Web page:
Greenacres Disability Services: Brothers helped change society

Alan and Neil Shepherd celebrate Alan's 61-year association with Greenacres Disability Services. Picture: KIRK GILMOUR

Alan and Neil Shepherd celebrate Alan's 61-year association with Greenacres Disability Services. Picture: KIRK GILMOUR

Alan Shepherd enjoyed two special moments this week.

One was getting a hug from his brother Neil, the other was receiving life membership of Greenacres Disability Services.

Alan, 73, has been with the organisation for 61 years. He was one of the original group of 16 children at Greenacres when it opened as a school in 1953.

The brothers, both intellectually disabled, shared their joy on Wednesday, when Alan said a final goodbye to Greenacres to make the transition to full-time retirement.

"I'm happy for my mate," said Neil, 68, as he hugged his older brother.

The Shepherd family is integral to the story of the Illawarra-based Greenacres organisation.

The brothers' late parents, Sid and Lil Shepherd, were among the founding group of parents that established the school on land donated by Australian Iron and Steel in Mercury Street, Gwynneville, in the early 1950s.

In 1962, the Shepherd boys were the spark for the creation of a Greenacres employment facility so they could have employment and training opportunities.

In 1986, Alan was the first employee to join a program which developed specialised work skills, and in 2003 the brothers prompted the start of Greenacres Retirement Options, a world-leading transition to retirement program.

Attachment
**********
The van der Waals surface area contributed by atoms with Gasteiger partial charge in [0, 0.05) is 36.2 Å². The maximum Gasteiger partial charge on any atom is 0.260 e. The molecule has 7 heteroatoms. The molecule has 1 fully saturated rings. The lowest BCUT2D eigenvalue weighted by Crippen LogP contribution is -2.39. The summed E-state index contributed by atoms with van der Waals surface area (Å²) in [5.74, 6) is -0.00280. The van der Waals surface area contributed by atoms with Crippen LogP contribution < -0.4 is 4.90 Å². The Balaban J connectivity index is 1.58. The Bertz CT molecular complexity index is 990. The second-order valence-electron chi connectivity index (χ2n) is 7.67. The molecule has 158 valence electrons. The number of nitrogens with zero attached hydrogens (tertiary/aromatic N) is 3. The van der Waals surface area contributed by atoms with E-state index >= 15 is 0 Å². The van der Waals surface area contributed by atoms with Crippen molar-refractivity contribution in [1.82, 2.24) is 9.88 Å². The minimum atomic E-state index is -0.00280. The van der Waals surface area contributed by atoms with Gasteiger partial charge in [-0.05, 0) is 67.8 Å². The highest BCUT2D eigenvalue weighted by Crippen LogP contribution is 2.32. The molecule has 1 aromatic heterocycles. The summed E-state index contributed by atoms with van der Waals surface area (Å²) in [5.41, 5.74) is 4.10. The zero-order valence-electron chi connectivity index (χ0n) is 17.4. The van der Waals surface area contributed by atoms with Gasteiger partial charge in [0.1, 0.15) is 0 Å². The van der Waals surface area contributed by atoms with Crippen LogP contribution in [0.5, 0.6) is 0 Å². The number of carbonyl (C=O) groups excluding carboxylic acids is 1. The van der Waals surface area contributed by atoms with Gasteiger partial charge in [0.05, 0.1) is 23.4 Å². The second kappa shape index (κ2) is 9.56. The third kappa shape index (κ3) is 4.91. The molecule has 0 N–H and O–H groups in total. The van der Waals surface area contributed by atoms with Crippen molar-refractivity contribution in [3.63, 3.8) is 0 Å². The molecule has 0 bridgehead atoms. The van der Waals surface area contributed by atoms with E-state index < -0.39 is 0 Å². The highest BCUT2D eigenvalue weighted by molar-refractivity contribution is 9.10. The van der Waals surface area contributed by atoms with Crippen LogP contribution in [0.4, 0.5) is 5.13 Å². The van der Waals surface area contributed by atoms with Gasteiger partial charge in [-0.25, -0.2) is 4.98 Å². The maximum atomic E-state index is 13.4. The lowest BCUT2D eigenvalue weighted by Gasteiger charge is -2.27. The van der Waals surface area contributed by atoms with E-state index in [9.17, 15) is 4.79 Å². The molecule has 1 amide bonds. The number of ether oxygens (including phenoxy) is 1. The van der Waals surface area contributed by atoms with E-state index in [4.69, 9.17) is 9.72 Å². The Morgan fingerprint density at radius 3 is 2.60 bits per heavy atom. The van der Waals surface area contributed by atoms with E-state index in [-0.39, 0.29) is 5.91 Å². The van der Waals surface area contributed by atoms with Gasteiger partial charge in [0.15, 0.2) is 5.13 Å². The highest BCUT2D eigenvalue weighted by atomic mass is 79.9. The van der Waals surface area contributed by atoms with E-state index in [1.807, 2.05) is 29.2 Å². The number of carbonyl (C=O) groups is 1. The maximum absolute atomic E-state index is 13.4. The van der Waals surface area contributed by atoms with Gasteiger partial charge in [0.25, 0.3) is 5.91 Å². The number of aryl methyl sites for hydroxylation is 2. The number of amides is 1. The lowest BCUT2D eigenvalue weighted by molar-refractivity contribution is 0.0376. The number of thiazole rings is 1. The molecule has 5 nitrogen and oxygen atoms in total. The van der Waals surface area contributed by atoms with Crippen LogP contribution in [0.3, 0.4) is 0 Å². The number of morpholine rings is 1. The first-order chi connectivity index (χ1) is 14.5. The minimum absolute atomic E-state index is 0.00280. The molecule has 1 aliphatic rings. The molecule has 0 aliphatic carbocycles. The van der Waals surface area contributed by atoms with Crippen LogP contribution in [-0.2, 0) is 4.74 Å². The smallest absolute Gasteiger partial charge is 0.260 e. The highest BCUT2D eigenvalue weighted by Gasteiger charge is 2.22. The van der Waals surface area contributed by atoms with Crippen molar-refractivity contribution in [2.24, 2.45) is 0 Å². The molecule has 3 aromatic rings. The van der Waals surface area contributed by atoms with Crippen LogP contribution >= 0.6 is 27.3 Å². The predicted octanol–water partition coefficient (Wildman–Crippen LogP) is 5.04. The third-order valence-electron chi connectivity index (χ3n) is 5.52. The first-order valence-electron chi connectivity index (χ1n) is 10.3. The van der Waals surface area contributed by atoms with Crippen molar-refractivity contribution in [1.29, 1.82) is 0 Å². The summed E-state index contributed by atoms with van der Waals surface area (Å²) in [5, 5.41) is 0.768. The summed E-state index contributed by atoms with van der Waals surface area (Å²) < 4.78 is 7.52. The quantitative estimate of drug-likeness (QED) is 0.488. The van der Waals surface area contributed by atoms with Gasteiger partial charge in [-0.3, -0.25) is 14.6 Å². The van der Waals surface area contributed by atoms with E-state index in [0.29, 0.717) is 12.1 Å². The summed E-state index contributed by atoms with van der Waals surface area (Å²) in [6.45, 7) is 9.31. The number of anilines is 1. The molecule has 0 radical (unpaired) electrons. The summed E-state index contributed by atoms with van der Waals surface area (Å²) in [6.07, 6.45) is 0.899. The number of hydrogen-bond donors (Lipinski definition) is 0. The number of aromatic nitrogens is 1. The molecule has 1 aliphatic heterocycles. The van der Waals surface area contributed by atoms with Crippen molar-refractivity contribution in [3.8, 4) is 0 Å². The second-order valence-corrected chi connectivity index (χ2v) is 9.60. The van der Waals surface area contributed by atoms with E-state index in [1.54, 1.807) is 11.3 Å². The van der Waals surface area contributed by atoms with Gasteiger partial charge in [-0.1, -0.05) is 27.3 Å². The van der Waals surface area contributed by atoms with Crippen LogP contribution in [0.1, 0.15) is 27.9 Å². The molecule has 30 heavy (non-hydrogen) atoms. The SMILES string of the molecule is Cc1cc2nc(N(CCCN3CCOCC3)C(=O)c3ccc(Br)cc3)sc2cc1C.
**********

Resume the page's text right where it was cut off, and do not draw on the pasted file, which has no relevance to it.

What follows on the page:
Alan's favourite activities at the Greenacres Retirement Options program were woodwork and riding on trains during supervised outings.

Greenacres Disability Services boss Chris Christodoulou said in recognition of the role Alan played in the organisation, the Greenacres Board had decided to make him a life member.

"It is people like Alan and Neil that have made Greenacres into the innovative, adaptive and caring organisation it is today," Mr Christodoulou said.

"Over the past 61 years we have evolved in line with the needs of that original group of 16 kids that first attended Greenacres School.

"So, in a way, they have orchestrated the huge amount of social change that has occurred around how people with intellectual disabilities are treated in our community."

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